SEARCH

Features » Metroplus

Updated: April 7, 2010 18:30 IST

Queen of the charts

Saraswathy Nagarajan
print   ·   T  T  
Shreya Ghoshal. Photo:K.R. Deepak
The Hindu
Shreya Ghoshal. Photo:K.R. Deepak

Shreya Ghoshal is on song as she wins the Kerala State award for the best female playback singer

“Totally unexpected,” comes the dulcet voice over the phone when Shreya Ghoshal is congratulated for winning the Kerala State Film Award for the Best Female Playback Singer for her foot-tapping Chandu Thotille in Banaras. “I never thought I would get an award for a Malayalam song. The language is not all that easy; I must thank Jayachadran Sir [M. Jayachandran] for giving me such a lovely song and helping me do justice to it,” says Shreya.

Although she had already sung a song for Alphons (Vida Parayukayano in Big B), it was the song in Banaras that really made Shreya a household name in Malayalam. Vennilave in Sagar Alias Jacky and the swinging Anuraaga Vilochananayi in Neelathamara crowned her as the queen of the charts in Malayalam. And Shreya finished the year as the top singer in Malayalam with every other music director wanting to work with this music powerhouse. Winning awards seems to come naturally for this talented youngster who has already won four National awards and three State awards for the best female playback singer. Language is no barrier for this 26-year-old who has sung in Hindi, Tamil, Marathi, Kannada, Telugu, Tamil and Malayalam in addition to her mother tongue, Bengali. What is special is the way Shreya manages to get the right enunciation and expression in all the languages.

Getting it right

“Oh, I have a special way of writing the lyrics when it is dictated to me. No matter what the language of the song, even if it is Bengali, I write it in Hindi. I have certain notations and markings to indicate the way it should be pronounced. I feel the Devanagari script is the closest to the phonetics of the language. English alphabets are not very good for that purpose. Moreover, I listen carefully and try to grasp as much as possible when the lyrics are read to me,” she says.

Shreya adds that she also requests the music director or the person in charge of the recording to explain the situation in which the song is sung. That, she feels, is what helps her give each song of hers that punch and evocative way of rendering. “They explain the way the pallavi or the anupallavi would be shot and the scenes for which the song would be played,” says Shreya.

After having worked with all the top directors in India, Shreya feels that the chance of working with such a wide range of directors is one of the biggest advantages of being a playback singer. “No two days are the same. Rahman Sir, Illyaraja Sir, Vishal-Shekar….each director, studio, language, genre and song is unique and I enjoy every bit of it. Awards do motivate me but, above all, it is just the sheer pleasure of making music that keeps me going,” she says.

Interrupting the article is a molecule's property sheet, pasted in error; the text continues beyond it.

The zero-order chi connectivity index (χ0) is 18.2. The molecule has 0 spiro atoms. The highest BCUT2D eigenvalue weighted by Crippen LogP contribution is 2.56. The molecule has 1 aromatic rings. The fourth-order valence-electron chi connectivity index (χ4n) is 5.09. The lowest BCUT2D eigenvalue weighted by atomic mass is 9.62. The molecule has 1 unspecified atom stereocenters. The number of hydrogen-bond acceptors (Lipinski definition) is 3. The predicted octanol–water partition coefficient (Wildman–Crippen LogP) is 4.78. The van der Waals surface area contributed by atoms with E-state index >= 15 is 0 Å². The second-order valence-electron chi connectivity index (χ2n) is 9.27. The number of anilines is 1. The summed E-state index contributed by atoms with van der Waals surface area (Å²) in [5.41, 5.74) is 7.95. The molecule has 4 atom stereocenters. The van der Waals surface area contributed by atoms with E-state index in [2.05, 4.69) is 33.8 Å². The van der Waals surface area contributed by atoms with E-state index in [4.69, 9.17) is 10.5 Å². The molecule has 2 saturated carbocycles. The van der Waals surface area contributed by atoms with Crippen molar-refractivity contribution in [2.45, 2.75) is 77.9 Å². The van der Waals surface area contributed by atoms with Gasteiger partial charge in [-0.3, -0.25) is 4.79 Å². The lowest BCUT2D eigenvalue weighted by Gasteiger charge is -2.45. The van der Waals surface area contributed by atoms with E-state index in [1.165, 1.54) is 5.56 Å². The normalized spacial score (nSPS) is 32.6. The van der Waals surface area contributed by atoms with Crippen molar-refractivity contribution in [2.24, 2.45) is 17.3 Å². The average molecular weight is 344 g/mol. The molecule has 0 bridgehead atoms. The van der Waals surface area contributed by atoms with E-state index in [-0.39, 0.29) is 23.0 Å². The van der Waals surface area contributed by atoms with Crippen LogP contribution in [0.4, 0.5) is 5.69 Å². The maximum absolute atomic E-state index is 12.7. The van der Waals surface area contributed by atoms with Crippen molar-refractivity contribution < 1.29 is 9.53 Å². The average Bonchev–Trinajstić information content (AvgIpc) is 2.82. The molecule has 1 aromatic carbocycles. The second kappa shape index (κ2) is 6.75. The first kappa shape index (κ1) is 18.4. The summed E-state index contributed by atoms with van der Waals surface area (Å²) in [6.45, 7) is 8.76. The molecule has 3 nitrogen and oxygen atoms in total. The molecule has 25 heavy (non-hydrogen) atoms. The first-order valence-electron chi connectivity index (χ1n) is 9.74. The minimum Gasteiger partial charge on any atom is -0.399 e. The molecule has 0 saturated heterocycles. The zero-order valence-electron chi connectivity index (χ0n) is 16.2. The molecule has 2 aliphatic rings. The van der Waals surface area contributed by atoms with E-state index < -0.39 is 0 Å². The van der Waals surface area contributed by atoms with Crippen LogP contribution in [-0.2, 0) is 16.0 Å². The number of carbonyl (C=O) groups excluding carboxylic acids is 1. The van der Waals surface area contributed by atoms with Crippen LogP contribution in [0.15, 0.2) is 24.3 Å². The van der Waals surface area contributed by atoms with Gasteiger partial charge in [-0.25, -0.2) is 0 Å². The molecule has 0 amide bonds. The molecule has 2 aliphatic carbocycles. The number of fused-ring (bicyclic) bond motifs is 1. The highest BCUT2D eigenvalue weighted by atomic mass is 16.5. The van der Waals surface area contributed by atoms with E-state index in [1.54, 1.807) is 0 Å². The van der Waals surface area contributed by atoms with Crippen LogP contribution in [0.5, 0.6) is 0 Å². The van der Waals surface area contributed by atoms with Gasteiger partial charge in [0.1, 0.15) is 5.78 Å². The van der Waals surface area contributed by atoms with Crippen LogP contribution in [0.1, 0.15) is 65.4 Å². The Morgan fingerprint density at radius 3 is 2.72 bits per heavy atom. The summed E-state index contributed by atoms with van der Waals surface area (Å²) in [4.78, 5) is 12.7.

A firm believer in talent hunts, being the winner of two such talent hunts (Sa Re Ga Ma on Zee TV) herself, Shreya avers that such shows have given many a talented singer a platform to showcase their talent and to capture the imagination of a global audience, as it happened in her case. Sanjay Leela Bhansali, the celebrity judge on an episode, was captivated by her singing and made her sing playback for Aiswarya Rai in Devdas. The pitch-perfect Shreya never had to wait for songs as she was flooded with offers from both sides of the Vindhyas and that has made her a votary of such talents hunts on television.

“These shows have opened a world of opportunities for so many singers. Somewhere, someone might be listening and give the singer the right break. Earlier, they used to be a big gap between the top rung singers and the others. It was not because they were less talented; it was just luck. But now the gap has narrowed thanks to reality shows. Many of the singers who have come up through the shows are busy singers who earn well and are stars in their own right,” she says.

Favourite singer: There are many who have inspired me but Lataji has a special place in my heart. I love her songs, the way she sings and her voice.

Family: There is no separate entity. We are one. My father, Biswajeet Ghoshal, is a scientist-engineer and my biggest support. I get my music from my maternal side. My mother, Sharmistha, herself is an excellent singer though she never turned a professional singer. My brother, Soumyadeep, is studying engineering. We function as a team.

Major films: Devdas, Guru, Parineeta, Paheli

The new Mercedes C Class sacrifices some of the dynamics of the outgoing model for a longer wheelbase and premium materials »

The evolution of the plum cake from porridge and pudding, to what it is now »

Shweta Bathija launches her online range of high-end foot wear called Baha »



O
P
E
N

close

Recent Article in Metroplus

Nurturing young minds has been a life-long passion for Michael Vernum, seen here at his luxuriant garden in Kottapattu. Photo: A.Muralitharan

Notes from a teacher

Michael B. Vernum talks about the lessons he has imparted, and learned, as a teacher for over four decades »